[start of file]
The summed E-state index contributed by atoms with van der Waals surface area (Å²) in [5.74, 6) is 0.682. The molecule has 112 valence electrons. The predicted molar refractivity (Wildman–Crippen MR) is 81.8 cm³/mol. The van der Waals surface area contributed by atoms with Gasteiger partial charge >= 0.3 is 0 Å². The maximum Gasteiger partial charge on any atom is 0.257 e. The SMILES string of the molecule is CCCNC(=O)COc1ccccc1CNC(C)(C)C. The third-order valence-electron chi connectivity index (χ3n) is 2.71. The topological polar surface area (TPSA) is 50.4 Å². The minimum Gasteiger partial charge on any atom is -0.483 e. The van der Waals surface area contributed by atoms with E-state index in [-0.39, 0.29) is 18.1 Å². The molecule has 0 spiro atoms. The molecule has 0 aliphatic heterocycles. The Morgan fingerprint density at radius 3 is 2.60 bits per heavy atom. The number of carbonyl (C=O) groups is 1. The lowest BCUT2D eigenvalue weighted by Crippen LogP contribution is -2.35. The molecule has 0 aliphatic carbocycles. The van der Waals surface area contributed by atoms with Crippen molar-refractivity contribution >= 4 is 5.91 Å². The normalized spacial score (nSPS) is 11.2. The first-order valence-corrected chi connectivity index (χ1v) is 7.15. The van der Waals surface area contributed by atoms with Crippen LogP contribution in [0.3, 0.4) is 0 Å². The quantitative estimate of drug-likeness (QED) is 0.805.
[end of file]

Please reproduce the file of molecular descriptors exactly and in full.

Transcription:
The summed E-state index contributed by atoms with van der Waals surface area (Å²) in [5.74, 6) is 0.682. The molecule has 112 valence electrons. The predicted molar refractivity (Wildman–Crippen MR) is 81.8 cm³/mol. The van der Waals surface area contributed by atoms with Gasteiger partial charge >= 0.3 is 0 Å². The maximum Gasteiger partial charge on any atom is 0.257 e. The SMILES string of the molecule is CCCNC(=O)COc1ccccc1CNC(C)(C)C. The third-order valence-electron chi connectivity index (χ3n) is 2.71. The topological polar surface area (TPSA) is 50.4 Å². The minimum Gasteiger partial charge on any atom is -0.483 e. The van der Waals surface area contributed by atoms with E-state index in [-0.39, 0.29) is 18.1 Å². The molecule has 0 spiro atoms. The molecule has 0 aliphatic heterocycles. The Morgan fingerprint density at radius 3 is 2.60 bits per heavy atom. The number of carbonyl (C=O) groups is 1. The lowest BCUT2D eigenvalue weighted by Crippen LogP contribution is -2.35. The molecule has 0 aliphatic carbocycles. The van der Waals surface area contributed by atoms with Crippen molar-refractivity contribution >= 4 is 5.91 Å². The normalized spacial score (nSPS) is 11.2. The first-order valence-corrected chi connectivity index (χ1v) is 7.15. The van der Waals surface area contributed by atoms with Crippen LogP contribution in [0.3, 0.4) is 0 Å². The quantitative estimate of drug-likeness (QED) is 0.805.